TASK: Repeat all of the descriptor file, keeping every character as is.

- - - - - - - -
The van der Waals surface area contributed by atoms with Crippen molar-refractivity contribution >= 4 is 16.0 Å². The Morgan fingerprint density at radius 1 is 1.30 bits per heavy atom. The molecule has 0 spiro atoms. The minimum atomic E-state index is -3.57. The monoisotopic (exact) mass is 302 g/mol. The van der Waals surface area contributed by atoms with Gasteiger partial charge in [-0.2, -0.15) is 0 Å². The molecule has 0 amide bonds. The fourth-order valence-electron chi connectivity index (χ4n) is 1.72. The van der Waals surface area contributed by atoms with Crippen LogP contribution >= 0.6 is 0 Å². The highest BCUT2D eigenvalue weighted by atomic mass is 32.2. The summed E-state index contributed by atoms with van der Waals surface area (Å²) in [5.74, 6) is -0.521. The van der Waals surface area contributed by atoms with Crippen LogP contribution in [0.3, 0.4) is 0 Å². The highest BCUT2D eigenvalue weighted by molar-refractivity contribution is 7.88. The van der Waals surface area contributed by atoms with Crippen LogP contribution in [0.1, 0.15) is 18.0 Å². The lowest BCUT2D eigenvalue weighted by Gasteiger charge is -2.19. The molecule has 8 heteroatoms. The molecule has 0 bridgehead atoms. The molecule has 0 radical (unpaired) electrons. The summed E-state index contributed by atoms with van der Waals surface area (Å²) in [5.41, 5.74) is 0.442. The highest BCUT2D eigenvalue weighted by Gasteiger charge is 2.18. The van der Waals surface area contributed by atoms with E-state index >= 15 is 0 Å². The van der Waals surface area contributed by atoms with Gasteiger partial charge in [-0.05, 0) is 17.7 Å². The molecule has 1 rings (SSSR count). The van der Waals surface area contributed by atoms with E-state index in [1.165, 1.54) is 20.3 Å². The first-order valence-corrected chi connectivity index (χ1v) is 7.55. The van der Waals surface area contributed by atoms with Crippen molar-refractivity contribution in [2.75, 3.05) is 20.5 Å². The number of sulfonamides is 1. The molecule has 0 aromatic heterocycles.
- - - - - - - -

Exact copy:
The van der Waals surface area contributed by atoms with Crippen molar-refractivity contribution >= 4 is 16.0 Å². The Morgan fingerprint density at radius 1 is 1.30 bits per heavy atom. The molecule has 0 spiro atoms. The minimum atomic E-state index is -3.57. The monoisotopic (exact) mass is 302 g/mol. The van der Waals surface area contributed by atoms with Gasteiger partial charge in [-0.2, -0.15) is 0 Å². The molecule has 0 amide bonds. The fourth-order valence-electron chi connectivity index (χ4n) is 1.72. The van der Waals surface area contributed by atoms with Crippen LogP contribution >= 0.6 is 0 Å². The highest BCUT2D eigenvalue weighted by atomic mass is 32.2. The summed E-state index contributed by atoms with van der Waals surface area (Å²) in [5.74, 6) is -0.521. The van der Waals surface area contributed by atoms with Crippen LogP contribution in [0.3, 0.4) is 0 Å². The highest BCUT2D eigenvalue weighted by molar-refractivity contribution is 7.88. The van der Waals surface area contributed by atoms with Crippen LogP contribution in [0.1, 0.15) is 18.0 Å². The lowest BCUT2D eigenvalue weighted by Gasteiger charge is -2.19. The molecule has 8 heteroatoms. The molecule has 0 bridgehead atoms. The molecule has 0 radical (unpaired) electrons. The summed E-state index contributed by atoms with van der Waals surface area (Å²) in [5.41, 5.74) is 0.442. The highest BCUT2D eigenvalue weighted by Gasteiger charge is 2.18. The van der Waals surface area contributed by atoms with E-state index >= 15 is 0 Å². The van der Waals surface area contributed by atoms with Gasteiger partial charge in [-0.05, 0) is 17.7 Å². The molecule has 1 rings (SSSR count). The van der Waals surface area contributed by atoms with E-state index in [1.165, 1.54) is 20.3 Å². The first-order valence-corrected chi connectivity index (χ1v) is 7.55. The van der Waals surface area contributed by atoms with Crippen molar-refractivity contribution in [2.75, 3.05) is 20.5 Å². The number of sulfonamides is 1. The molecule has 0 aromatic heterocycles.